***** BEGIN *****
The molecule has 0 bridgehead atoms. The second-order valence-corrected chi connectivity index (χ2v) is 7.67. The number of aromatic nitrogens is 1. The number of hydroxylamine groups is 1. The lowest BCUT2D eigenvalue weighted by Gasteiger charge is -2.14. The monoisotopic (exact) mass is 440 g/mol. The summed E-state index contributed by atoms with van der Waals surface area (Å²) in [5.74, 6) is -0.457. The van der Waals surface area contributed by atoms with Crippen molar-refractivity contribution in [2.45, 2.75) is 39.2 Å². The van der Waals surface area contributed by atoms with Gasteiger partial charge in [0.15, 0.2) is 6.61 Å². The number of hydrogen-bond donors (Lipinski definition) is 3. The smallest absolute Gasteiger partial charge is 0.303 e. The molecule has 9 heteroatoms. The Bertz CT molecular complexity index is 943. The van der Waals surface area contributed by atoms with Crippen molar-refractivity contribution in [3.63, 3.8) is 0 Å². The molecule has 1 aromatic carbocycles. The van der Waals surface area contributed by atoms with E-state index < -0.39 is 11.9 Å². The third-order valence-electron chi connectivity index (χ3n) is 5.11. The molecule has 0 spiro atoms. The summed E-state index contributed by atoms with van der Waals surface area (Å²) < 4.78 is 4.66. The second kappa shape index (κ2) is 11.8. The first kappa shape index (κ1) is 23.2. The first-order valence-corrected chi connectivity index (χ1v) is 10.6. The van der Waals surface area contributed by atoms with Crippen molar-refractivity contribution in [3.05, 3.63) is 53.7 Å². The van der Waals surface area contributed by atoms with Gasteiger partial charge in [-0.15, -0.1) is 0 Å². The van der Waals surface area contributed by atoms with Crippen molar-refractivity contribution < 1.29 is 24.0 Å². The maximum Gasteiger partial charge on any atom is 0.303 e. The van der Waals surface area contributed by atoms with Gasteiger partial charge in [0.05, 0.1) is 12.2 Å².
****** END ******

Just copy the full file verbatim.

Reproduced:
The molecule has 0 bridgehead atoms. The second-order valence-corrected chi connectivity index (χ2v) is 7.67. The number of aromatic nitrogens is 1. The number of hydroxylamine groups is 1. The lowest BCUT2D eigenvalue weighted by Gasteiger charge is -2.14. The monoisotopic (exact) mass is 440 g/mol. The summed E-state index contributed by atoms with van der Waals surface area (Å²) in [5.74, 6) is -0.457. The van der Waals surface area contributed by atoms with Crippen molar-refractivity contribution in [2.45, 2.75) is 39.2 Å². The van der Waals surface area contributed by atoms with Gasteiger partial charge in [0.15, 0.2) is 6.61 Å². The number of hydrogen-bond donors (Lipinski definition) is 3. The smallest absolute Gasteiger partial charge is 0.303 e. The molecule has 9 heteroatoms. The Bertz CT molecular complexity index is 943. The van der Waals surface area contributed by atoms with Crippen molar-refractivity contribution in [3.63, 3.8) is 0 Å². The molecule has 1 aromatic carbocycles. The van der Waals surface area contributed by atoms with E-state index < -0.39 is 11.9 Å². The third-order valence-electron chi connectivity index (χ3n) is 5.11. The molecule has 0 spiro atoms. The summed E-state index contributed by atoms with van der Waals surface area (Å²) < 4.78 is 4.66. The second kappa shape index (κ2) is 11.8. The first kappa shape index (κ1) is 23.2. The first-order valence-corrected chi connectivity index (χ1v) is 10.6. The van der Waals surface area contributed by atoms with Crippen molar-refractivity contribution in [3.05, 3.63) is 53.7 Å². The van der Waals surface area contributed by atoms with Gasteiger partial charge in [-0.15, -0.1) is 0 Å². The van der Waals surface area contributed by atoms with Crippen molar-refractivity contribution < 1.29 is 24.0 Å². The maximum Gasteiger partial charge on any atom is 0.303 e. The van der Waals surface area contributed by atoms with Gasteiger partial charge in [0.05, 0.1) is 12.2 Å².